4.5 out of 5 4.5
Parkers overall rating: 4.5 out of 5 4.5

Big Mercedes-Benz comes loaded with tech, but feels less weighed-down

Mercedes-Benz S-Class Saloon (20 on) - rated 4.5 out of 5
Enlarge 26 photos

At a glance

New price £77,835 - £109,030
Lease from new From £1,076 p/m View lease deals
Used price £47,040 - £84,025
Fuel Economy 31.7 - 42.8 mpg
Road tax cost £490


  • Excels at comfort and luxury
  • Amazing handling precision
  • Plug-in gets 60 miles on battery


  • Extensive touchscreen controls take acclimatisation
  • Impressive headline tech is optional
  • Driver assistance can be intrusive

Mercedes-Benz S-Class Saloon rivals

Written by Keith Adams on

Here it is: the new Mercedes-Benz S-Class - a car that in each new generation is tasked with setting new standards of excellence.

Even if you're not in the market for a new luxury car, you should take notice, as much of the technology that debuts in this car will undoubtedly filter down into more popular cars over the next few years.

Perhaps surprisingly, given the percentage of people that can afford them, the luxury car market  is very diverse. The S-Class faces rivals in the form of the Audi A8, BMW 7 Series, Bentley Flying Spur and the Rolls-Royce Ghost. It also has to battle top-end SUVs, such as the Mercedes-Benz GLS as well as the ever-popular Range Rover.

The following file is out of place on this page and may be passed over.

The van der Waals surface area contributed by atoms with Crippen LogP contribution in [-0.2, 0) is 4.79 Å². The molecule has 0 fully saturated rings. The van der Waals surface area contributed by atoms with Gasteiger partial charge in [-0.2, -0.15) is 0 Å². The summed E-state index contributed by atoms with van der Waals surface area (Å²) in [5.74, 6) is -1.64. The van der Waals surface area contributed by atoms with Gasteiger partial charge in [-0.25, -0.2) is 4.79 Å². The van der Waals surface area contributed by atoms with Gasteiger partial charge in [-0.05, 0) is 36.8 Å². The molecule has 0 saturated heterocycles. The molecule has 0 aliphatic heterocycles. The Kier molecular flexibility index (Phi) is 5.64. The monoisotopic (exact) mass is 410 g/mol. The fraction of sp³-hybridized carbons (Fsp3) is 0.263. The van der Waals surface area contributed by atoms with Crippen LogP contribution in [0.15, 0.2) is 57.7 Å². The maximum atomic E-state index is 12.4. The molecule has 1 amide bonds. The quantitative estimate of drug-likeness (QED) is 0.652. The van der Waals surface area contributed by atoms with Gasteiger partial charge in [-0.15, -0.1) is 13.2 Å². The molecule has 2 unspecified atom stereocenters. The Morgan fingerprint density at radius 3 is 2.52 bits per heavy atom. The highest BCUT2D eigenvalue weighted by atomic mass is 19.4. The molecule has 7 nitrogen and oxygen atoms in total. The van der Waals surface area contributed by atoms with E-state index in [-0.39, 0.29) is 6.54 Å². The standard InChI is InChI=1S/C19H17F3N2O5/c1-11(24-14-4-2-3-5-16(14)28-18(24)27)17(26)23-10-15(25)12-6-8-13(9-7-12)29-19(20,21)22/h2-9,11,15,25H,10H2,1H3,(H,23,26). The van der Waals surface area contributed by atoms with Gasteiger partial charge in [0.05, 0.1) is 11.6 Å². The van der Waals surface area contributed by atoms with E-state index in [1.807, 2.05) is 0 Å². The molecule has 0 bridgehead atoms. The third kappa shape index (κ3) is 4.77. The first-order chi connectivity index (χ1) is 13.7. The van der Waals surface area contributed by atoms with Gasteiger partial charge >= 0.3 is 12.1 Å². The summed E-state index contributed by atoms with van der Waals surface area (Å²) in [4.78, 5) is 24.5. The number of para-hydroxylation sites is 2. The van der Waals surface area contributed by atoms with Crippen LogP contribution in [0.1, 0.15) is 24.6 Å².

This is ignoring the growing selection of four-door coupes as well (Mercedes’ own offering, the CLS, is based on the E-Class but traditionally delivers the luxury of an S-Class in a sportier, smaller package). There are many, many vehicles the S-Class needs to outclass to get your attention – so lets find it if it's successful in that mission.

It doesn't look all that new

At first glance you might wonder what the fuss is about, given how similar it looks to the old S-Class. But that’s not the point, as Mercedes customers are very loyal and know what they like - and they rarely want their large cars to make a statement or shock the public.

(If they do, there's always the G-Class).

Although it's conservative, it's contemporary, modern and very streamlined - just as you'd expect a Mercedes to be. A first for the S-Class, but in keeping with the desire to streamline, are flush doorhandles that pop out when you approach.

New headlights and a tweaked grille arrangement can be seen at the front, with a lower apron benefitting from a more aggressive look (in common with other UK-specification Mercedes-Benz models, the S-Class is only offered with AMG-Line styling here).

At the sides and rear the recent trend for bulges and surface-shaping has been reversed for a smooth, uncluttered look, with the tapered rear showing off lighting that’s similar in shape to the CLS.

What's it like inside?

This is, perhaps, the most welcoming S-Class interior yet, with an almost cosy wrap-around feel and lavish, soft surfaces everywhere. Technology still defines the S-Class' mission to blaze a trail others follow though, and there's a single, large display panel that slopes downward, with a central infotainment touchscreen dominating the overall view up front.